VERY LITE GRIP INDEED!!! And power the forward stroke with yer bottom hand..And not apply to much power at the beginning of the forward stroke..(slowly accelerate to a sudden stop)--MIGHT TAKE YOU AWHILE TO GET THE HANG OF THAT..
Anchor placement is critical with any speyrod-any cast..If the anchor tis not where you want it or where you think it should be--then forgo the cast..Roll or switch cast the line back down river and start again.
Over the years I have drilled 3 hooks into me carcass--twice bad anchor placement was the cause.
Danimal brings up a very good point, anchor placement is 'everything.' Until you really get 'good' at spey casting your aiming point for the forward stroke should be right over the connection of the end of your fly line/beginning of the leader. With that in mind, if you blow a cast set up there is THE PERRY POKE!!
Ta-Da! Greatest recovery cast going. Cast was originally used (still is) for casting heavy tips. But if you blow one IMMEDIATELY PULL BACK and go into the 'Poke.' You'll 'recover' 9 our of 10 busted casts.
Hit the film and go 'wide screen' on your computer for a better view.
I 'agree to disagree' with one aspect of this film. IF your intent is to execute the Poke from the get-go, good enough. IF you're doing one as a recovery cast the line set up goes line over the top of line as shown in the first vid-clip.
I wanted to say thanks a lot to Danimal and Fred. I went back out today and my casting was much improved. Light grip, proper anchor placement, don't rush and using my bottom hand for the forward stroke. Once all those things clicked it was effortless. Thanks again, between the two of you and a few youtube videos, I'm not overwhelmed with it anymore.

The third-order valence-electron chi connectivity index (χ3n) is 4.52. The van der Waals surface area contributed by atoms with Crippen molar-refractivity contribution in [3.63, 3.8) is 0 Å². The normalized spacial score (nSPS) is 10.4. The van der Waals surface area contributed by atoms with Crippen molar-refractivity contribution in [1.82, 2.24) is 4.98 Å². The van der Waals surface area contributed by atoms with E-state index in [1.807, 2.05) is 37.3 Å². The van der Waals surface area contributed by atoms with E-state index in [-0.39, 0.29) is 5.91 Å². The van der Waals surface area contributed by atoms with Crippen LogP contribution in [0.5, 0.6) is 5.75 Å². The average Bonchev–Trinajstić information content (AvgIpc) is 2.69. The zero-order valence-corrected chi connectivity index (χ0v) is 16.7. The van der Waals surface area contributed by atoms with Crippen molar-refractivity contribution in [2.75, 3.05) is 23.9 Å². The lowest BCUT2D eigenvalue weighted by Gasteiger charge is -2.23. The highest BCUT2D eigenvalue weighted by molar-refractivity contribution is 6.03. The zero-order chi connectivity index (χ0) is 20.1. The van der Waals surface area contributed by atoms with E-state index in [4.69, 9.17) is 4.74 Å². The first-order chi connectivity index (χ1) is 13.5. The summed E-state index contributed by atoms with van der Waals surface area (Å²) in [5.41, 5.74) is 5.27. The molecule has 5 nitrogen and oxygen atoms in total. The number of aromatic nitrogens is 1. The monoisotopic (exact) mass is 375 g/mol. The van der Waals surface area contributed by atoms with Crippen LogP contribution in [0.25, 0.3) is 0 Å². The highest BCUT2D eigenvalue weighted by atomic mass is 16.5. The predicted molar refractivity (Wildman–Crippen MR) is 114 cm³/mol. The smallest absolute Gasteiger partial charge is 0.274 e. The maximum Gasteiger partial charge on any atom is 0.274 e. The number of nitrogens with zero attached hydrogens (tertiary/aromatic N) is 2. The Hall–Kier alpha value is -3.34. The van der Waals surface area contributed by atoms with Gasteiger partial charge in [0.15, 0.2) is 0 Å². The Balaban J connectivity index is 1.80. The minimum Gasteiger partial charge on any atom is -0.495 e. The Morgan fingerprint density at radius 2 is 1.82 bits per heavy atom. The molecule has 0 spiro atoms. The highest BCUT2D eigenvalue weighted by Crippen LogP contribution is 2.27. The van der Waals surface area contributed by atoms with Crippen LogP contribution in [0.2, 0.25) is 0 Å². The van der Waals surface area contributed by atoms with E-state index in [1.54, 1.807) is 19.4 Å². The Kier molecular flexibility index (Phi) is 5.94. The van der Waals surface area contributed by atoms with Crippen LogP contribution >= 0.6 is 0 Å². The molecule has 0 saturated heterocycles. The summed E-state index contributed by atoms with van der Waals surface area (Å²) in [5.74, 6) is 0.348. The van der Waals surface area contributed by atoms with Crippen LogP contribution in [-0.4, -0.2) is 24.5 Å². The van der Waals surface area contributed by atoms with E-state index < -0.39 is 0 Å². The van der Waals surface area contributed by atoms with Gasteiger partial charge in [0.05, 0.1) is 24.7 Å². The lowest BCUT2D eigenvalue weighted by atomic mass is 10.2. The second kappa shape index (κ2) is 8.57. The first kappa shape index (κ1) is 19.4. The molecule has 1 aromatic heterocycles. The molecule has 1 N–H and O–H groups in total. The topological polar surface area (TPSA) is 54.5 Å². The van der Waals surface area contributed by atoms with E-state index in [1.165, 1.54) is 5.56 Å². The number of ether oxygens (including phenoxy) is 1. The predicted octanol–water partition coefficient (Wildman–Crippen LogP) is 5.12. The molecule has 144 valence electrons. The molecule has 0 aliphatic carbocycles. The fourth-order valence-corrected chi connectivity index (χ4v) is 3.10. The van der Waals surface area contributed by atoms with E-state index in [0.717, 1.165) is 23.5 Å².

Good answer! Just remember: Slow down, keep your grip on the cork light, and cast right over the connection between line and leader. Last thing I need to mention is the beginning of the cast: The Lift. Can't believe I'd forgotten to comment on that.
All spey casts can be broken down into three seperate parts. 1) The lift ... which is just to get as much line out of the water as you can; 2) the Anchor placement and the formation of what ever cast you're going to do through the D loop; 3) and finally the forward stroke/high 'stop' with the rod tip.
On number '3' what's damned important is as you move the rod forward keep the rod canted out (off verticle) 5 to 10 degrees until the butt is past your nose. Two reasons for this: first is safty .... you come through pointed straight up you just aimed that fly right at the back of your head! Secondly this will keep the fly from catching the line as it goes out.